A torque converter 10 for use in a vehicle 12 is shown in FIGS. 1 and 2. In the illustrated embodiment, the vehicle 12 is a snowmobile. It is within the scope of this disclosure for the torque converter 10 to be used with other types of vehicles such as utility vehicles, all-terrain vehicles, motorcycles, mini-bikes, and go-karts, to name a few.

The torque converter 10 is continuously responsive to the speed of an engine 14 of the vehicle 12 and to torque encountered by a ground-engaging element 16 (e.g., snowmobile track as in illustrated embodiment, wheel) of the vehicle 12. The torque converter 10 is arranged to “upshift” to convert increased engine speed into an increased rotation rate of the element 16 and thus an increase in vehicle speed and is arranged to “downshift” to convert decreased engine speed into a decreased rotation rate of the element 16 and thus a decrease in vehicle speed. If the element 16 encounters increased torque (such as when going uphill), the torque converter 10 downshifts to allow the engine to operate at a desired engine speed.

The torque converter 10 includes a driver pulley system 18, a driven pulley system 20, and a belt 22 (e.g., a V-belt) trained about the systems 18, 20, as shown in FIGS. 1 and 2. Driver pulley system 18 is coupled to a drive shaft of engine 14 for rotation therewith. An exemplary driver pulley system which may be used as system 18 is disclosed in U.S. Pat. No. 6,155,940, the disclosure of which is hereby expressly incorporated by reference herein. Driven pulley system 20 is coupled to an output shaft 24 (e.g., jackshaft) for transmission of motion between the belt 22 and the output shaft 24. The output shaft 24 operates a gear box 26 for rotation of the ground-engaging element 16.

The driven pulley system 20 is arranged to squeeze the belt 22. The driven pulley system 20 is adjustable to change the extent to which it squeezes the belt 22. A tool 28 (e.g., hexagon wrench) shown in FIG. 3 may be used to adjust belt squeeze as discussed in more detail herein.

Belt squeeze may be adjusted to control maximum engine speed. It may be desirable, for example, for the engine 14 to operate in a higher performance mode, such as for racing of the vehicle 12. To operate in a higher performance mode, the engine 14 needs to be able to operate at a higher engine speed. The driven pulley system 20 may be adjusted to increase the belt squeeze to increase the maximum speed at which the engine 14 is allowed to operate. On the other hand, it may be desirable for the engine 14 to operate in a lower performance mode. In such a case, the driven pulley system 20 may be adjusted to decrease the belt squeeze to decrease the maximum speed at which the engine 14 is allowed to operate.

Belt squeeze may also be adjusted to account for wear on the belt. A newer belt may require less belt squeeze than a worn belt. As a belt wears, it tends to “glaze” or become more slick. A worn belt could slip on the driven pulley system 20 if belt squeeze were not adjusted. Thus, to avoid belt slippage by a worn belt, belt squeeze may be increased.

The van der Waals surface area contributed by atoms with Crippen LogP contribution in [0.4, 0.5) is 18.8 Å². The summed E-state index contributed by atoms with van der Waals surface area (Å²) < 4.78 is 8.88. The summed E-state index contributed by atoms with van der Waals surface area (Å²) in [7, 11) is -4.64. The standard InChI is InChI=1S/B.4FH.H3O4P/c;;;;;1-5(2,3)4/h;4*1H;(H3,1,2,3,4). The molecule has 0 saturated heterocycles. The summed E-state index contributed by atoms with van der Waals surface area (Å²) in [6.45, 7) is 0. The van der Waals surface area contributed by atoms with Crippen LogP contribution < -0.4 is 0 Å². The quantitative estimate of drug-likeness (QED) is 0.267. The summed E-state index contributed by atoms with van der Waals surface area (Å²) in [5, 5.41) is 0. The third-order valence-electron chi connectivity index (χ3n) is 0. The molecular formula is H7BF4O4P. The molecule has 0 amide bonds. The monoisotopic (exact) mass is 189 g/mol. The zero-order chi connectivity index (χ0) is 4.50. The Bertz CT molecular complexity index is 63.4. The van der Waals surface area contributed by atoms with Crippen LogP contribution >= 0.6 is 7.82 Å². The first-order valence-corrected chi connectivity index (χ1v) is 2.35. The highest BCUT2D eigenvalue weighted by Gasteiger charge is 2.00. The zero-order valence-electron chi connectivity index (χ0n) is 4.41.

The driven pulley system 20 includes a motion-transmitting fixed unit 30, a belt-tensioning movable unit 32, and a coil spring 34, as shown in FIGS. 1 and 4. The fixed unit 30 is fixed to the output shaft 24 for rotation therewith about a driven rotation axis 35 and is arranged to transmit motion between the belt 22 and the output shaft 24. The movable unit 32 is arranged for axial movement and rotation relative to the fixed unit 30 to tension the belt 22 to promote responsiveness of the torque converter 10 and to promote operation of the engine 14 at a desired engine speed. The fixed unit 30 includes a fixed flange 36 and the movable unit 32 includes a movable flange 38 axially and rotatably movable relative to the fixed flange 36. The flanges 36, 38 cooperate to squeeze the belt 22 therebetween.

The spring 34 provides the belt-squeezing force for the fixed and movable flanges units 30, 32 to squeeze the belt 22. A spring positioner 40 shown in FIGS. 1, 3, and 47 and included in the movable unit 32 is arranged to adjust the spring 34 to adjust belt squeeze by the flanges 36, 38 in response to operation of the tool 28, as discussed in more detail herein. The spring positioner 40 may be referred to as means for relatively axially moving the flanges 36, 38 to adjust the squeeze of the belt 22 thereby.

Components of the fixed unit 30 are shown in FIG. 4. The fixed unit 30 includes a shaft-receiving sleeve 42, the annular fixed flange 36, and a pair of cams 46. The sleeve 42 is keyed to the output shaft 24 so as to be fixed thereto for rotation therewith. The sleeve 42 extends into a central hole 47 formed in the fixed flange 36. The fixed flange 36 is fixed to the sleeve 42 for rotation therewith. Each cam 46 is arranged to be removably mounted to a fixed flange hub portion 44 by fasteners 45 to extend through a fixed flange channel 48 formed in the hub portion 44 into a movable flange channel 50 formed in a movable flange hub portion 51 of the movable flange 38.